I have consulted the following materials in preparing for this class.

  • Abbasi, Aisha. (2012). A very dangerous conversation: The patient’s internal conflicts elaborated through the use of ethnic and religious differences between analyst and patient. International Journal of Psychoanaysis, 93(3): 515-534.
  • Akhtar, Salman (Ed.). Listening to others. Lanham: Jason Aronson (2007).
  • Akhtar, Salman. Psychoanalytic listening. London and New York: Routledge (2013).
  • Arnold, Kyle. (2006). Reik’s theory of psychoanalytic listening. Psychoanalytic Psychology, 23(4): 754-765.
  • Atlas, Galit, Aron, Lewis. Dramatic dialogue. Routledge, London and New York. (2018). (Chapter 3: Dramatic Dialogues. Chapter 7: At-one-ment, mutual vulnerability, and co-suffering).
  • Cooper, Steven H. (2017). The Analyst’s “use” of theory or theories: The play of theory. Journal of the American Psychoanalytic Association (JAPA), 65(5): 859-882.
  • Egit, Esin. (2020). ”I’ve never been that traditional domestic Turkish woman”: Self, culture, and the dissociative mind. Contemporary Psychoanalysis, 56:1, 57-86.
  • Ehrlich, Lena Theodorou. (2004). The analyst’s reluctance to begin a new analysis. JAPA, 52(4): 1075-1093.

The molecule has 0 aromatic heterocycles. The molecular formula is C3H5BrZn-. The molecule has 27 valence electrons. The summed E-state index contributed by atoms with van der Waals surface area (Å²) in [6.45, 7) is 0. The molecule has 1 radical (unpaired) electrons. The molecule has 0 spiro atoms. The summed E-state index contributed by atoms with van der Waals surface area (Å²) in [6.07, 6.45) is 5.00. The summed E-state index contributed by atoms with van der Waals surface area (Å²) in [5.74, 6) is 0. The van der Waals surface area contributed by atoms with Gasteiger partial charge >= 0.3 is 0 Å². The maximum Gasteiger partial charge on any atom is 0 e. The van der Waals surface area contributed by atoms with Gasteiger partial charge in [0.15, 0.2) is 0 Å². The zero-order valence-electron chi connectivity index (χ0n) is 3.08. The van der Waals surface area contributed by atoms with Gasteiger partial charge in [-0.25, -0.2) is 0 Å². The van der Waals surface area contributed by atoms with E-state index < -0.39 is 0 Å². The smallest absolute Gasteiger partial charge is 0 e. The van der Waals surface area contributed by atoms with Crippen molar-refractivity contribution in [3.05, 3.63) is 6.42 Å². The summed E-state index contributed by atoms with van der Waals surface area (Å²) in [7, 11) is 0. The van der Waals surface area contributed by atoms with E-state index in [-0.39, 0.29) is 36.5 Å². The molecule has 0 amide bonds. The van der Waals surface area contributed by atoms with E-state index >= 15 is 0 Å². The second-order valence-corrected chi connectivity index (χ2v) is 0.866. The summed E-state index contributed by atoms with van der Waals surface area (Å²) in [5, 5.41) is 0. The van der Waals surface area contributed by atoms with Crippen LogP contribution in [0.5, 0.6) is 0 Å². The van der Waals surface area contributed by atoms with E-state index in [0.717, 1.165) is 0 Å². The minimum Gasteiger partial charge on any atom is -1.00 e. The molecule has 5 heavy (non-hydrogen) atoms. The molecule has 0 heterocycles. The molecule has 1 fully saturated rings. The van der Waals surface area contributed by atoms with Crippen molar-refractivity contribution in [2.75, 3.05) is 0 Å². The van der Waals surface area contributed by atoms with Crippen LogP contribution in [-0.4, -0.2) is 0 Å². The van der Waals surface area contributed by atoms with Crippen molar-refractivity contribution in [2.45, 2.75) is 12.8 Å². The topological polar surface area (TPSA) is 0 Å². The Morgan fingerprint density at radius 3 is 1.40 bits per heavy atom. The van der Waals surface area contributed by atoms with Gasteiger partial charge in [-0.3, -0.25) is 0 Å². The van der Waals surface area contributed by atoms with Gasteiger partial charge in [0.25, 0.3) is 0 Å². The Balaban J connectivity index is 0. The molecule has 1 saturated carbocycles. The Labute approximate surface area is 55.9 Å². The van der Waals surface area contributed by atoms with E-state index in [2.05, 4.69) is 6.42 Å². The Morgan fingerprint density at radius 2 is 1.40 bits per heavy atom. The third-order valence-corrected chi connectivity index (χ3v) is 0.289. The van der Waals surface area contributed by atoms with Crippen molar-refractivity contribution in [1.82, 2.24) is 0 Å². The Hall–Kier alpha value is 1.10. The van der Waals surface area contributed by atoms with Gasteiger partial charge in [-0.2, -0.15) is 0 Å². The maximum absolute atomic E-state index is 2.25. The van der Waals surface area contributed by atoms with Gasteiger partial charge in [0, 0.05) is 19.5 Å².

and
    Ehrlich, Lena Theodorou. (2013). Analysis begins in the analyst’s mind: Conceptual and technical considerations on recommending analysis. JAPA, 61(6): 1077-1107.
  • Felman, Shoshana. (1982). Psychoanalysis and education: Teaching terminable and interminable. Yale French Studies, (63), 21-44.
  • Fosshage, James L. (2011). The use and impact of the analyst’s subjectivity with empathic and other listening/experiencing perspectives. Psychoanalytic Quarterly, 80(1): 139-160.
  • Fosshage, James L. (2011). How do we “know” what we “know”? And change what we “know”. Psychoanalytic Dialogues,21 (1): 55-74.
  • Freud, Sigmund. (1958). Recommendations to physicians practicing psycho-analysis. In: J. Strachey (Ed. and Trans.), The standard edition of the complete psychological works of Sigmund Freud (Vol. 12, pp. 111-120). London: Hogarth Press. (Original work published 1912).
  • Grossmark, Robert. (2018). The Unobtrusive relational analyst and psychoanalytic  companioning. In De-idealizing relational theory. London and NewYork: Routledge. (2018).  (Read with Maroda, 2020),
  • Hanoch, Esther. (2006). The loudness of the unspoken: Candidates’ anxiety in supervision. Psychoanalytic Perspectives, 3(2): 127-146.